House passes civil rights bill veto expected

October 18, 1990|By Karen Hosler | Karen Hosler,Washington Bureau of The SunWashington Bureau of The Sun

WASHINGTON ARCH PARSONS OF THE SUN'S WASHINGTON BUREAU CONTRIBUTED TO THIS ARTICLE. — WASHINGTON -- As if things weren't going badly enough with the budget crisis and threat of war in the Persian Gulf, President Bush awoke this morning to face the prospect of another jolt to his popularity from his anticipated veto of a major civil rights bill.

After months of negotiations with the White House that ultimately failed, the House followed the Senate's lead yesterday by giving final approval to a measure designed to combat discrimination in the workplace by making it easier for victims to get their grievances addressed.

The 273-154 House tally provided supporters with a comfortable margin of victory, but like the 62-34 Senate vote of Tuesday night, it fell slightly short of the two-thirds necessary to override a veto.

All members of the Maryland House delegation except Representative Helen Delich Bentley, R-2nd, voted in favor of the bill.

Despite what he has described as a lifelong interest in civil rights, Mr. Bush is committed to rejecting this bill. He says none of the last-minute changes made over the past week resolve his fears that it would force employers to adopt quota systems.

The veto could come as early as today, accompanied by a draft of legislation that the White House considers more acceptable, officials said.

But there is little chance that a new version of the measure could be adopted before Congress adjourns.

Thus, less than three weeks before the congressional and state elections, Mr. Bush is poised to alienate categories of voters that include women, blacks and Hispanics as well as the disabled, the elderly and other potential victims of job bias.

"A veto would send a most distressing message to millions of Americans, and this will be exacerbated in this time of crisis that we all face in the [Persian] Gulf, and with the budget and other domestic issues," the Rev. Benjamin L. Hooks, executive director of the National Association for the Advancement of Colored People, said in a telegram urging Mr. Bush to sign the bill.

Marcia Greenberger, managing attorney for the National Women's Law Center, added: "President Bush's veto of this landmark bill would be a slap in the face of every working person in this country. . . . He will demonstrate the worst and most callous indifference towards the millions of women and minorities who must struggle to make a living to support their families."

The Bush administration argues that it has gone to great lengths to avoid such a veto, acknowledging the political problems it poses for the president and possibly to Republican candidates.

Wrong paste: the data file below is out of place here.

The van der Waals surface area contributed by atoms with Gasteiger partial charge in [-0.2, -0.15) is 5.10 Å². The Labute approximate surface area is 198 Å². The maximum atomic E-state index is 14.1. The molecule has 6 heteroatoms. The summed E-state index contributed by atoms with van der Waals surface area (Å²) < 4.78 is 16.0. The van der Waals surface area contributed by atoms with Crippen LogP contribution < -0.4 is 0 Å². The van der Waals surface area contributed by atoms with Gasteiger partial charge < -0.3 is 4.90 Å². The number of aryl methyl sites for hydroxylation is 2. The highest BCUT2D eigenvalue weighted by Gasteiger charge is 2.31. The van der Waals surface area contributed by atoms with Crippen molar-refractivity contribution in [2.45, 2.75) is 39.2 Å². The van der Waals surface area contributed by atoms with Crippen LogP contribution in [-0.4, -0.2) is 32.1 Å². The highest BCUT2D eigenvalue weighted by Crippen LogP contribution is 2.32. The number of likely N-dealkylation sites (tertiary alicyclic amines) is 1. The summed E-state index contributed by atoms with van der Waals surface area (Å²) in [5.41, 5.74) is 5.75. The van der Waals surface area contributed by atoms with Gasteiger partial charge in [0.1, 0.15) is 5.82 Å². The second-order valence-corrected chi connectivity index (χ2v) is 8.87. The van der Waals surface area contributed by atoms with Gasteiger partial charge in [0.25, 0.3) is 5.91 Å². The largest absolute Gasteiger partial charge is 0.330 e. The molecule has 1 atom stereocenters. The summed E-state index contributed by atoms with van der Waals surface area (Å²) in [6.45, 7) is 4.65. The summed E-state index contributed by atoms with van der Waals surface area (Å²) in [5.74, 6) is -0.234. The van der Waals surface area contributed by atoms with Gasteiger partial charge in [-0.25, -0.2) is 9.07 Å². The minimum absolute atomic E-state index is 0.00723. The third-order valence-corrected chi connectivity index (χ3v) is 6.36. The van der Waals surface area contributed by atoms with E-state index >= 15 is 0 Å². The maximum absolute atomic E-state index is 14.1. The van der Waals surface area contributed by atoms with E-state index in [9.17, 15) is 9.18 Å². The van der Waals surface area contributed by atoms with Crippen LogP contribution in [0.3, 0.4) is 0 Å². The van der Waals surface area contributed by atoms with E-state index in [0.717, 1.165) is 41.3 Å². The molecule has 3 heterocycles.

Direct negotiations with key legislators have been under way since June, and a series of civil rights groups has been summoned for much-heralded consultations with Mr. Bush in the White House.

But even prominent blacks within the administration, including Dr. Louis W. Sullivan, Health and Human Services secretary; Constance B. Newman, director of the Office of Personnel Management; and Arthur A. Fletcher, chairman of the U.S. Civil Rights Commission, could make no headway against White House Chief of Staff John H. Sununu.

"There are some people who just don't want civil rights laws to have any enforcement provisions," said Mr. Fletcher, referring to Mr. Sununu and "the whole conservative element."

The legislation would restore and expand upon several civil rights protections struck down last year by the U.S. Supreme Court. One of the most controversial provisions shifts the burden of proof in job discrimination cases back to the employer from the plaintiff and provides for punitive as well as compensatory damages.

Mr. Sununu and other White House staff members argue that small businesses in particular would be so intimated by the prospect of having to defend themselves against such lawsuits and large damage awards that they would voluntarily employ racial, gender and other quotas in their business decisions.

Mr. Sununu suggested that employers be allowed to defend themselves against charges of discriminatory practices on the grounds that they were necessary for "community or customer relationship efforts" -- a phrase attacked by House Democrats yesterday as a throwback to the segregation of the 1950s.

Provisions of civil rights bill

The civil rights bill approved yesterday by the House:

* Bans intentional discrimination in employment practices on the basis of race, color, religion, sex or national origin under all circumstances.

* Restores burden of proof to employers to show that employment practices with an unintentional but disparate impact women and minorities are required by business necessity.

* Authorizes compensatory and punitive damages in sex discrimination cases. A $150,000 limit on punitive damages is imposed in all job discrimination cases, but a plaintiff could receive unlimited compensatory damages and relief, such as back pay.

* Prohibits racial discrimination in all aspects of a private contract, including enforcement and performance.

* Stipulates that the law shall not be interpreted to require or encourage hiring or promotion quotas, and that the mere existance of a statistical imbalance is not enough to prove job bias.

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